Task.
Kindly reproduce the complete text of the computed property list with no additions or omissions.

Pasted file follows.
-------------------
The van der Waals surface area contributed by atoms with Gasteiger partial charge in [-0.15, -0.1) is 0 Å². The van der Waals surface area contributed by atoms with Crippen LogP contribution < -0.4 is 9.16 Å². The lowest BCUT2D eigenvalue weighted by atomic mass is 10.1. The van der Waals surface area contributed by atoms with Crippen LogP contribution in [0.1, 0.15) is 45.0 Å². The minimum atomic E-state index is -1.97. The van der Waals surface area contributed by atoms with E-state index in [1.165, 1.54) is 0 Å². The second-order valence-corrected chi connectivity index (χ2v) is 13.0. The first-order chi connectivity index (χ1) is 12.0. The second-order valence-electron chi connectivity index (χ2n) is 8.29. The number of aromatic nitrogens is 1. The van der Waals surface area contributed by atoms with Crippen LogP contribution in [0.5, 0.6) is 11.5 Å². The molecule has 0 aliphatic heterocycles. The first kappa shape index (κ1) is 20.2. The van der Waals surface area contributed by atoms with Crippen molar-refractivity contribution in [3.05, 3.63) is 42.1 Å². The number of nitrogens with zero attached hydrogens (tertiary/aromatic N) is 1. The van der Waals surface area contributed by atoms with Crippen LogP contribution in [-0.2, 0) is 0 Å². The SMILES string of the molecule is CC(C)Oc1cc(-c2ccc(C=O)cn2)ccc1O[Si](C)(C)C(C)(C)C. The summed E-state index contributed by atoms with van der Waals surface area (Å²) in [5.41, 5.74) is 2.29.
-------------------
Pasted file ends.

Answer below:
The van der Waals surface area contributed by atoms with Gasteiger partial charge in [-0.15, -0.1) is 0 Å². The van der Waals surface area contributed by atoms with Crippen LogP contribution < -0.4 is 9.16 Å². The lowest BCUT2D eigenvalue weighted by atomic mass is 10.1. The van der Waals surface area contributed by atoms with Crippen LogP contribution in [0.1, 0.15) is 45.0 Å². The minimum atomic E-state index is -1.97. The van der Waals surface area contributed by atoms with E-state index in [1.165, 1.54) is 0 Å². The second-order valence-corrected chi connectivity index (χ2v) is 13.0. The first-order chi connectivity index (χ1) is 12.0. The second-order valence-electron chi connectivity index (χ2n) is 8.29. The number of aromatic nitrogens is 1. The van der Waals surface area contributed by atoms with Crippen LogP contribution in [0.5, 0.6) is 11.5 Å². The molecule has 0 aliphatic heterocycles. The first kappa shape index (κ1) is 20.2. The van der Waals surface area contributed by atoms with Crippen molar-refractivity contribution in [3.05, 3.63) is 42.1 Å². The number of nitrogens with zero attached hydrogens (tertiary/aromatic N) is 1. The van der Waals surface area contributed by atoms with Crippen LogP contribution in [-0.2, 0) is 0 Å². The SMILES string of the molecule is CC(C)Oc1cc(-c2ccc(C=O)cn2)ccc1O[Si](C)(C)C(C)(C)C. The summed E-state index contributed by atoms with van der Waals surface area (Å²) in [5.41, 5.74) is 2.29.